Well, it had to happen. The Israelites have just been sentenced to 40 more years in the wilderness and now they’ve had to stone someone to death for committing the seemingly trivial act of gathering sticks. Moses is still their leader and it’s clear to some that it’s time for new leadership. Three members of the tribe of Reuben—Korah, Dathan, and Abiram— decide it’s time for a coup d’etat. And they gather a cohort of 250 men, “leaders of the congregation, chosen from the assembly, well-known men,” (16:2) and confront Moses and Aaron.

Korah’s complaint  to Moses seems straightforward: “why then do you exalt yourselves above the assembly of the Lord?” (3) Moses sends for Dathan and Abiram, who refuse to come, sending him a message, “Is it too little that you have brought us up out of a land flowing with milk and honey to kill us in the wilderness, that you must also lord it over us?” (13)

Moses is angry and calls their bluff, telling them to take lit censers put incense on them and stand in front of the tabernacle. So 250 men do this.  God is displeased and issues his usual edict, saying to Moses and Aaron: “Separate yourselves from this congregation, so that I may consume them in a moment.” (21) And once again, Moses intercedes, using the logic that “shall one person sin and you become angry with the whole congregation?” (22) God appears to relent, but tells everyone to “get away from the dwellings of Korah, Dathan, and Abiram.” (24). The reading closes with the families of the three standing “at the entrance of their tents, together with their wives, their children, and their little ones.” (27). One is left withy the feeling that something bad is about to happen…

Mark 14:32–42: The disciples and Jesus repair to Gethsemane. Jesus instructs the inner three—James, John and Peter— to come with him. And here, for the first time in the gospels, we see Jesus “distressed and agitated” (33) rather than his usual aura of serene equanimity. He tells the three, “I am deeply grieved, even to death; remain here, and keep awake.” (34), bearing in mind that just before the Passover dinner he has told his disciples to remain alert and awake and then has told them he will be betrayed. Why of all times in the three years an what is the culmination of his ministry do the disciples fall asleep now? Was it the wine at dinner? Or is something deeper going on here?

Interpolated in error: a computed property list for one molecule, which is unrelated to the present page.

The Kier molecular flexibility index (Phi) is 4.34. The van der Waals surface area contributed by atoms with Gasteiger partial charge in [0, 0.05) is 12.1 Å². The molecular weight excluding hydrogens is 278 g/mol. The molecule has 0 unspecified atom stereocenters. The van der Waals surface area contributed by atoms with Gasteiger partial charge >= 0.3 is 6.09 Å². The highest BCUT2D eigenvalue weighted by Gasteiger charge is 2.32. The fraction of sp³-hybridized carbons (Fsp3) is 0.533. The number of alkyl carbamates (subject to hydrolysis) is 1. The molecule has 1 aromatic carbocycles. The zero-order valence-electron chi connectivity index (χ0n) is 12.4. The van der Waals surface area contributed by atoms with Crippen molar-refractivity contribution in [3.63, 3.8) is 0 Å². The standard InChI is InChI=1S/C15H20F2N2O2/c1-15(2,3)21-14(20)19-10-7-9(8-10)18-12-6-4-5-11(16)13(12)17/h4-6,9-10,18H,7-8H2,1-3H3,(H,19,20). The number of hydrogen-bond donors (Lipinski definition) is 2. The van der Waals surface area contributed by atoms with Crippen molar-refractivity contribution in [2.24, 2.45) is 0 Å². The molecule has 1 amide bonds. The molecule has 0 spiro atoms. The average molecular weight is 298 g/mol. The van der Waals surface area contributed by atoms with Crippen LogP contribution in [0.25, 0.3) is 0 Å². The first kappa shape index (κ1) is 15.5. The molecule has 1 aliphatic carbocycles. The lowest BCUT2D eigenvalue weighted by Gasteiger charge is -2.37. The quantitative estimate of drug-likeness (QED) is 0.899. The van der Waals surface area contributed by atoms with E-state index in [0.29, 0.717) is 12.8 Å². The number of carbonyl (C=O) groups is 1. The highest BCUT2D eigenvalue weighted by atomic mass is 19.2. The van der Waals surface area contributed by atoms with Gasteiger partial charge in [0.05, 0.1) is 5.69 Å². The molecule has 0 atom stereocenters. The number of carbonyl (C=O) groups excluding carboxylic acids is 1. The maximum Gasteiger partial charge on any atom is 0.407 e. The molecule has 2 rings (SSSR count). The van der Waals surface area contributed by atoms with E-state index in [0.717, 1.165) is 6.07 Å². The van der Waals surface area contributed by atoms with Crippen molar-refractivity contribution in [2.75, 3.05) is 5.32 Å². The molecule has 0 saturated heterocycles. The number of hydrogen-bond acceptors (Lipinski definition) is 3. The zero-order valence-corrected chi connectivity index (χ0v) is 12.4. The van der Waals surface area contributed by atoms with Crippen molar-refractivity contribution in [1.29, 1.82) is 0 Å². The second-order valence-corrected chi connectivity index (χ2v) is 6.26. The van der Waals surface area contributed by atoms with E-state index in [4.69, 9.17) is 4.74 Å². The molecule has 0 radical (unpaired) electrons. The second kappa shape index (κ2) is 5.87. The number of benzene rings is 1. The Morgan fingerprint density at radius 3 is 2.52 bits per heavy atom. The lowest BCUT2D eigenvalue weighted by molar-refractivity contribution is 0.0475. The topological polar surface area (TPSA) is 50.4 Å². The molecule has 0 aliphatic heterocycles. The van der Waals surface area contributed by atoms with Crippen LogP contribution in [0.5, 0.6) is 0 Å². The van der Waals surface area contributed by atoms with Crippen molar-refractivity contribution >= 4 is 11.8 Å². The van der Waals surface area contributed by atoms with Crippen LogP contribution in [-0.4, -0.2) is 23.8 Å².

In just a few words, we sense Jesus’ great distress and realize that he is indeed 100% human as “he threw himself on the ground and prayed that, if it were possible, the hour might pass from him.” (35). He prays as fervently as we have ever heard him, calling his father the diminutive and familiar, “Abba.” We hear Jesus’ prayer, but as usual, do not hear God’s response. Nevertheless, Jesus must have found some succor and he returns from praying only to find the disciples asleep.

But Jesus does not chastise them beyond asking Peter rhetorically, “Could you not keep awake one hour?” (37) Jesus suggests that they remain awake but also acknowledges, “the spirit indeed is willing, but the flesh is weak.” (38). This is one of those places where we realize that Jesus knows us all too well. Our hearts and minds may be in the right place, but sometimes we simply cannot follow Jesus as well as we would like or intend. This same thing happens two more times: Jesus goes to pray and returns to find the disciples asleep.  Finally, we hear his exasperation, “Are you still sleeping and taking your rest? Enough!” (41) Jesus tells them to wake up because “the hour has come.” And Jesus knows too well what is abut to happen. But I suspect he also knows that the disciples remain in denial. They cannot possibly believe he is about to be betrayed.

Of course Mark knows that his community—and us—remain in denial about many aspects of Jesus as well. But we have fallen asleep.